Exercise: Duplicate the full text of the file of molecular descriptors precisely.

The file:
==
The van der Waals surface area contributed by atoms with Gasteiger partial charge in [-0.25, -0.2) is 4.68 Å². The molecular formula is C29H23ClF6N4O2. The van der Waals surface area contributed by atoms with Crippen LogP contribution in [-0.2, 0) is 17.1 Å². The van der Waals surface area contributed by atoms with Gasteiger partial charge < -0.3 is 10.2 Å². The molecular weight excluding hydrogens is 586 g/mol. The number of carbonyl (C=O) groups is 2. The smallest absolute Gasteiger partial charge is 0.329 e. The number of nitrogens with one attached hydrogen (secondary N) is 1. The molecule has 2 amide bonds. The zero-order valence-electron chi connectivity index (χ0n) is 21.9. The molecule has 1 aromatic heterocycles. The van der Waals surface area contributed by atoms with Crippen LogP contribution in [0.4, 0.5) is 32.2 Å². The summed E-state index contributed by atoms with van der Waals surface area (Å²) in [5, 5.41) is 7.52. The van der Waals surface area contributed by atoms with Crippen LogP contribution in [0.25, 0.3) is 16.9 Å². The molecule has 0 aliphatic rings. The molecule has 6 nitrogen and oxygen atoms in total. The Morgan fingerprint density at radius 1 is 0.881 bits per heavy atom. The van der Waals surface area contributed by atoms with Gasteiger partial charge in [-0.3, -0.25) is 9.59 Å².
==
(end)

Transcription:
The van der Waals surface area contributed by atoms with Gasteiger partial charge in [-0.25, -0.2) is 4.68 Å². The molecular formula is C29H23ClF6N4O2. The van der Waals surface area contributed by atoms with Crippen LogP contribution in [-0.2, 0) is 17.1 Å². The van der Waals surface area contributed by atoms with Gasteiger partial charge < -0.3 is 10.2 Å². The molecular weight excluding hydrogens is 586 g/mol. The number of carbonyl (C=O) groups is 2. The smallest absolute Gasteiger partial charge is 0.329 e. The number of nitrogens with one attached hydrogen (secondary N) is 1. The molecule has 2 amide bonds. The zero-order valence-electron chi connectivity index (χ0n) is 21.9. The molecule has 1 aromatic heterocycles. The van der Waals surface area contributed by atoms with Crippen LogP contribution in [0.4, 0.5) is 32.2 Å². The summed E-state index contributed by atoms with van der Waals surface area (Å²) in [5, 5.41) is 7.52. The van der Waals surface area contributed by atoms with Crippen LogP contribution in [0.25, 0.3) is 16.9 Å². The molecule has 0 aliphatic rings. The molecule has 6 nitrogen and oxygen atoms in total. The Morgan fingerprint density at radius 1 is 0.881 bits per heavy atom. The van der Waals surface area contributed by atoms with Gasteiger partial charge in [-0.3, -0.25) is 9.59 Å².